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This has been another good year for the New Statesman. Millions of people now read our journalism every month because of the popularity of our website. The NS has evolved into being a print-digital hybrid: but we remain committed to publishing a high-quality magazine, which attempts to explain and analyse the political, geopolitical and cultural forces driving this age of upheaval. Thank you for your continued support and interest, and may I wish all our readers a very happy Christmas. 

Jason Cowley is editor of the New Statesman. He has been the editor of Granta, a senior editor at the Observer and a staff writer at the Times.

This article first appeared in the 07 December 2017 issue of the New Statesman, Christmas special

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How Martin Lewis’s battle with Facebook could shake online advertising to its core

The consumer advocate is furious that his face is being used to sell scams. 

Facebook simply cannot catch a break – not that many people will feel at that sorry for it. This month the company is in the middle of dealing with the fallout of the Cambridge Analytica scandal, while also trying to make its service compliant with strict new EU data protection rules.

And now it’s having to deal with a lawsuit that could, in theory at least, threaten its entire business model. The challenge comes from consumer advocate and financial talking head Martin Lewis – no stranger to publicity – who is suing over the issue of his image in Facebook adverts linked to financial scams.

Adverts for these scams are one of the major sources of fake news across the internet, and Lewis is far from the only person to see his likeness used in them. The adverts are for an extremely high-risk and under-regulated form of trading known as “binary options”, which have seen numerous reports of people losing their life savings.

The extremely high-risk product, though, is often advertised as virtually (or entirely) risk-free, thanks to some formula devised by an expert – often accompanied by a convincing fake write-up by a trusted news network, such as the BBC or CNN. One such site even created a video faking an endorsement from the physicist Stephen Hawking to sell its services.

Lewis, then, has picked a good villain: he has every right to be angry that his image is being used to sell such scams, and a good case to make that it could be damaging to his reputation. He argues that despite the volume of adverts uploaded to Facebook, given their reputation for facial recognition and other technologies, they should easily be able to stop these adverts appearing at all.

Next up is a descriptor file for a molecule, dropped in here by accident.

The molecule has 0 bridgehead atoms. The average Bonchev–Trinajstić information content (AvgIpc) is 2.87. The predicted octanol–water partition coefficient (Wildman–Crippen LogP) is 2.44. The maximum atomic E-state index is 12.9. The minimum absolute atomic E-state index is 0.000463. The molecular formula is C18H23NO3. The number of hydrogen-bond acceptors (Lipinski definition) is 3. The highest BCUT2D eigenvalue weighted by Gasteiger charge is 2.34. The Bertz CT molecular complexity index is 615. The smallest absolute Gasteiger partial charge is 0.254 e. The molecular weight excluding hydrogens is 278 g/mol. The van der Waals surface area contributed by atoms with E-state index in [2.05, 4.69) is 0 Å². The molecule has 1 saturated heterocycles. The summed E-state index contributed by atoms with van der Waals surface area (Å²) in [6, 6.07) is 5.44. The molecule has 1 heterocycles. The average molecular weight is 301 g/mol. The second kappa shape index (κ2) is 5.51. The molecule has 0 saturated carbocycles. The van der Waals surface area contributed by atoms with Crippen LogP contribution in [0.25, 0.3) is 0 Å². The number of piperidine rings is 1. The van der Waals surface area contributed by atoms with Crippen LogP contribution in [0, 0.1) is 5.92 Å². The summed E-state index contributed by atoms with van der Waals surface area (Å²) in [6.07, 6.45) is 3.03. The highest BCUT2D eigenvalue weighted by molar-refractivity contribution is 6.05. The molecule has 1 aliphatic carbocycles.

This is where Lewis’s argument becomes somewhat simplistic: no level of facial recognition would let Facebook automatically fix the problem of placing adverts. Yes, Lewis may not lend his image to sell any financial product, but what if he was the keynote speaker at a conference? Or if a news outlet did an interview with him and wanted to promote it to help it attract views (a practice some outlets actually do)?

In the case of other public figures it gets trickier still: an environmental group may wish to use a picture of an oil company CEO as part of a Facebook advert, or campaign groups may wish to use pictures of politicians. Preventing all of this would effectively create a huge new right over use of likeness, to the detriment of free speech and free debate.

And yet Facebook’s current response – that it removes any misleading adverts if they are reported to it by users – feels lacklustre to the point of inadequacy. This becomes especially true given the strange plot twist following the publication of stories about Lewis’s legal challenge. In a tweet thanking outlets for the coverage, Lewis alleged that similar adverts were now appearing next to the articles in question, including on Sky News and the Guardian, asking them to “rectify this immediately”.

This highlights a huge issue for any site mainly or partially reliant on advertising – including this one – where many if not most of the adverts you see are determined by algorithm with no prior control or sight by any staff (editorial or commercial) before they’re seen by the public.

Sites can try to rule out adverts for certain types of product or services, or based on certain keywords, but such rules are patchy. The result is often that on numerous high quality journalism sites, the adverts can push dubious products, if not outright scams. At their most harmless, these are very low quality, ad-stuffed, celebrity listicles (‘18 celebrities you never realised were gay’). But then there are questionable sites offering help with PPI refunds – which can be got for far lower fees through official channels – and binary option scams.

Editors can and do try to get such adverts removed when their users alert them, but this needs to be done on an ad-by-ad basis and can be time-consuming. Oddly, thanks to the ad networks upon which they rely, news outlets find themselves facing the same problem as their oft-time rival Facebook

As a result, the high-quality media which is currently railing against, and trying to fight back against, fake news often finds itself at least partially funded by that self-same fake news.

If successful – and it’s likely to be a very long shot – Martin Lewis’s lawsuit could find that it radically breaks and reshapes the way not just Facebook advertising, but all online advertising. That would be a huge, perhaps existential, risk to many sites which rely on it. But given the threats posed by the current business model of the internet, many could be forgiven for feeling the risk might be one worth taking.

James Ball is an award-winning freelance journalist who has previously worked at the Guardian and Buzzfeed. He tweets @jamesrbuk